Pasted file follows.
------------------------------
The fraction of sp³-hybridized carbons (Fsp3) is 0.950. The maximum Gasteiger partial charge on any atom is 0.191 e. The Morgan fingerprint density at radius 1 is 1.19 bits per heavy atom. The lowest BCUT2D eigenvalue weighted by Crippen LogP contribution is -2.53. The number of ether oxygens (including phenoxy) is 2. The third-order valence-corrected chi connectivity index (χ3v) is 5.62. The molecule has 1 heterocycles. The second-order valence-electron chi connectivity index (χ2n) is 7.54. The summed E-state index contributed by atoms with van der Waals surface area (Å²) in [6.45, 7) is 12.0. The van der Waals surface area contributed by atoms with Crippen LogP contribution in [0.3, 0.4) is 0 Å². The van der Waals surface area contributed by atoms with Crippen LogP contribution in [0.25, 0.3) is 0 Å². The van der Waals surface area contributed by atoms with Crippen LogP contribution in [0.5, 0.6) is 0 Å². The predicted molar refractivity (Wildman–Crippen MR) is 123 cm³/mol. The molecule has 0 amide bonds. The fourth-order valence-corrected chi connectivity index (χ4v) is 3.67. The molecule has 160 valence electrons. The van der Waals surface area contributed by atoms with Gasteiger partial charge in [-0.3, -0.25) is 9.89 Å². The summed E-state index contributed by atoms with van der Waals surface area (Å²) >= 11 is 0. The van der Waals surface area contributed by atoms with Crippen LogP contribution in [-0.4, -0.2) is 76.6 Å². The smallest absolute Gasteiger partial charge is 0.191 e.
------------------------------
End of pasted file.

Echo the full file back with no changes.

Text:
The fraction of sp³-hybridized carbons (Fsp3) is 0.950. The maximum Gasteiger partial charge on any atom is 0.191 e. The Morgan fingerprint density at radius 1 is 1.19 bits per heavy atom. The lowest BCUT2D eigenvalue weighted by Crippen LogP contribution is -2.53. The number of ether oxygens (including phenoxy) is 2. The third-order valence-corrected chi connectivity index (χ3v) is 5.62. The molecule has 1 heterocycles. The second-order valence-electron chi connectivity index (χ2n) is 7.54. The summed E-state index contributed by atoms with van der Waals surface area (Å²) in [6.45, 7) is 12.0. The van der Waals surface area contributed by atoms with Crippen LogP contribution in [0.3, 0.4) is 0 Å². The van der Waals surface area contributed by atoms with Crippen LogP contribution in [0.25, 0.3) is 0 Å². The van der Waals surface area contributed by atoms with Crippen LogP contribution in [0.5, 0.6) is 0 Å². The predicted molar refractivity (Wildman–Crippen MR) is 123 cm³/mol. The molecule has 0 amide bonds. The fourth-order valence-corrected chi connectivity index (χ4v) is 3.67. The molecule has 160 valence electrons. The van der Waals surface area contributed by atoms with Gasteiger partial charge in [-0.3, -0.25) is 9.89 Å². The summed E-state index contributed by atoms with van der Waals surface area (Å²) >= 11 is 0. The van der Waals surface area contributed by atoms with Crippen LogP contribution in [-0.4, -0.2) is 76.6 Å². The smallest absolute Gasteiger partial charge is 0.191 e.